A special financial tool – the Special Purpose Vehicle (SPV) – had to be created to facilitate payments related to Iran's exports, including oil, as Britain, China, France, Germany, Russia and the EU announced in a joint statement. The members' stated intent is "to protect the freedom of their economic operators to pursue legitimate business with Iran." They stressed that the SPV could “breathe life into the 2015 JCPOA”, the Iran nuclear deal, and was sought by Tehran in order to counter the reimposition of sanctions triggered by the US' exit from the deal. The results so far are limited, and all the important European companies, which still have much to export to the US, hesitate to be involved with the SPV-tool. It is clear that the Europeans have been trying, without much success, to come up with a way to compensate for the American sanctions and protect trade with Iran, seeking to calm Tehran and save the agreement on the Iranian nuclear programme within its limits.
Trump’s aggressive policy towards Iran has, until now, been met with united opposition from the three big European states –the UK, France, and Germany – as well as from within the EU. But even if the EU has strong combined economic weightage and presence, it has become obvious that it, including its three big players, is largely powerless in front of the US, which its use of the threat of new reinforced sanctions against Iran has illustrated. An important conclusion could be that the US so far controls the EU’s security policy to a large extent through its decisions regarding the use of the US dollar in global trade.
The EU’s position vis-a-vis Iran, however, became complicated when President Hassan Rouhani said in May 2019 that Iran would scale back some of its commitments to the deal. In his speech, he announced that Iran would retain its enriched uranium and heavy water rather than selling them to other nations while remaining, for now, within the limits prescribed in the nuclear deal. The reaction from the EU was clear. It rejected Iran's 60-day "ultimatum", at once, referring to Tehran's decision to quit parts of the 2015 nuclear agreement a year after the US withdrew from the landmark accord signed with major world powers. In a joint statement with the foreign ministries of France, the United Kingdom, and Germany, the EU urged Iran to respect the nuclear deal, and stressed again that it regretted new US sanctions imposed on Tehran.
It is important to note that sanctions imposed by the EU in view of the human rights situation in Iran, support for terrorism and other grounds, are not part of the JCPOA, and had remained in place. These sanctions include non-delivery of oil to Syria, and were recently tested, when Britain seized an Iranian tanker off the coast of Gibraltar on suspicion of violating sanctions against Syria. Iran has demanded that Britain release the ship and denies it was taking oil to Syria in violation of EU sanctions. It seems Iran, like the US, is mixing two issues, as if Britain was violating the EU-Iran relationship in conflict with the nuclear deal. This is definitely not the case.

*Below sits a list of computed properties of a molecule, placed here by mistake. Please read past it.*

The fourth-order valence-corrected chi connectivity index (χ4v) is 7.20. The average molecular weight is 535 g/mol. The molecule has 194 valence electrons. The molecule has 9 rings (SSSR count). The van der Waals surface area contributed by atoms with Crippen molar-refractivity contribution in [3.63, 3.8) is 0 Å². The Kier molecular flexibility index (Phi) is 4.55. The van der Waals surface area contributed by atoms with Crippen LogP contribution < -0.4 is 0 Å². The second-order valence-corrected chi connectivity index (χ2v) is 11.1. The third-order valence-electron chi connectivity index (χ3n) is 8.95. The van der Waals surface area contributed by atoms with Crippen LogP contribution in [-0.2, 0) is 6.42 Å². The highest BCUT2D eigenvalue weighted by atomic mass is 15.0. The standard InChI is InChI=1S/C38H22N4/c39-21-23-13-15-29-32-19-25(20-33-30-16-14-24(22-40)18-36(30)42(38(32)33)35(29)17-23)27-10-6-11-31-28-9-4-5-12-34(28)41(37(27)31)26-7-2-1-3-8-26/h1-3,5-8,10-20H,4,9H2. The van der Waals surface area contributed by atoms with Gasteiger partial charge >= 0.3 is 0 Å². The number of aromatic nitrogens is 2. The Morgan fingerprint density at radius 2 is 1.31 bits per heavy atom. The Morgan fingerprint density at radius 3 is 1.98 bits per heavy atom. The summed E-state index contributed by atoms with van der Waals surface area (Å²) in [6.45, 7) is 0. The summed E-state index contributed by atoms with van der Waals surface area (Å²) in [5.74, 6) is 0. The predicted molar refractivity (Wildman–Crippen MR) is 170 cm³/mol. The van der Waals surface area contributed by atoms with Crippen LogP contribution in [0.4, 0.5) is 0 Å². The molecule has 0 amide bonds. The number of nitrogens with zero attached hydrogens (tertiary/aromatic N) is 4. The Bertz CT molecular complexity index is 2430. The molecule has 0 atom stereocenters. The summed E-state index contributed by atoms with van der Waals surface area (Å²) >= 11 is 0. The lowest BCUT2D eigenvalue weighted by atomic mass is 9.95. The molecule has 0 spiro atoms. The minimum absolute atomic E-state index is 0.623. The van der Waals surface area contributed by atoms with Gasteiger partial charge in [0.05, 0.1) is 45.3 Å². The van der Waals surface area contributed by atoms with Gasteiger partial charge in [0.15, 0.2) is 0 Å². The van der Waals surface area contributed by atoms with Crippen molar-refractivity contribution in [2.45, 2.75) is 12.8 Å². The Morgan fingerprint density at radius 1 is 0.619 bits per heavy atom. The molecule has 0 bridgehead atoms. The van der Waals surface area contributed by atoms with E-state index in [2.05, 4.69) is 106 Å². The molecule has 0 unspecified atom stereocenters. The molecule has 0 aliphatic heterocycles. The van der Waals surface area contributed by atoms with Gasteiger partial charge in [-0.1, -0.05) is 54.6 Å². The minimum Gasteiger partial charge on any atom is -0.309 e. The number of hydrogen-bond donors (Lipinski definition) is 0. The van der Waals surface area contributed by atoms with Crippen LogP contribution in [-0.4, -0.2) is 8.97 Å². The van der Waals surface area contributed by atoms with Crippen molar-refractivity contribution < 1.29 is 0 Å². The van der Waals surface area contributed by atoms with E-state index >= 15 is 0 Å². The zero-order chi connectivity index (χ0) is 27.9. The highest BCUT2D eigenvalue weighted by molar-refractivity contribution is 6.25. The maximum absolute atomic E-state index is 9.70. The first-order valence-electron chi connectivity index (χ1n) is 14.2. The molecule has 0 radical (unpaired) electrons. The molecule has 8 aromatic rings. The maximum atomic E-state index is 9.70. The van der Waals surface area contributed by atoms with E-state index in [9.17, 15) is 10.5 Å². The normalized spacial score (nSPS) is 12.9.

The tensions between the US and Iran have increased since a series of incidents have damaged oil tankers in the Persian Gulf. Although Iran has denied involvement, many suspects, that Tehran was the instigator of these attacks – especially the US and Israel believes so. The EU’s policy on this issue is clear; it will continue to separate other political decisions and activities regarding Iran from those related to the nuclear deal. The EU does not want any renegotiations on the deal, as is consistently being demanded by President Trump.
Europe and the US have clashed on their respective Iran policies since the revolution. This time however, the whole Euro-American frame is different, since President Trump has highlighted the US’ financial role in the NATO, the Trans-Atlantic alliance. It is not only through the dollar policy that the US can influence the EU’s policy decisions, but also by changing the rules within the NATO. May be President Trump will require a more compliant and cooperative approach from the EU not only towards Iran, but also towards certain Arab countries, especially Israel’s long-term security, which is the most important to President Trump. So far, the EU has distanced itself from the issue most important to President Trump in the region, namely the so-called Deal of the Century to “solve” the Palestinian question in favour of Israel.
Note: This article was originally published in West Asia Watch: Trends and Analysis, Vol. 2 Issue 3 May-June 2019 (IDSA, New Delhi), and has been reproduced with permission. Web Link
As part of its editorial policy, the MEI@ND standardizes spelling and date formats to make the text uniformly accessible and stylistically consistent. The views expressed here are those of the author and do not necessarily reflect the views/positions of the MEI@ND. Editor, MEI@ND: P R Kumaraswamy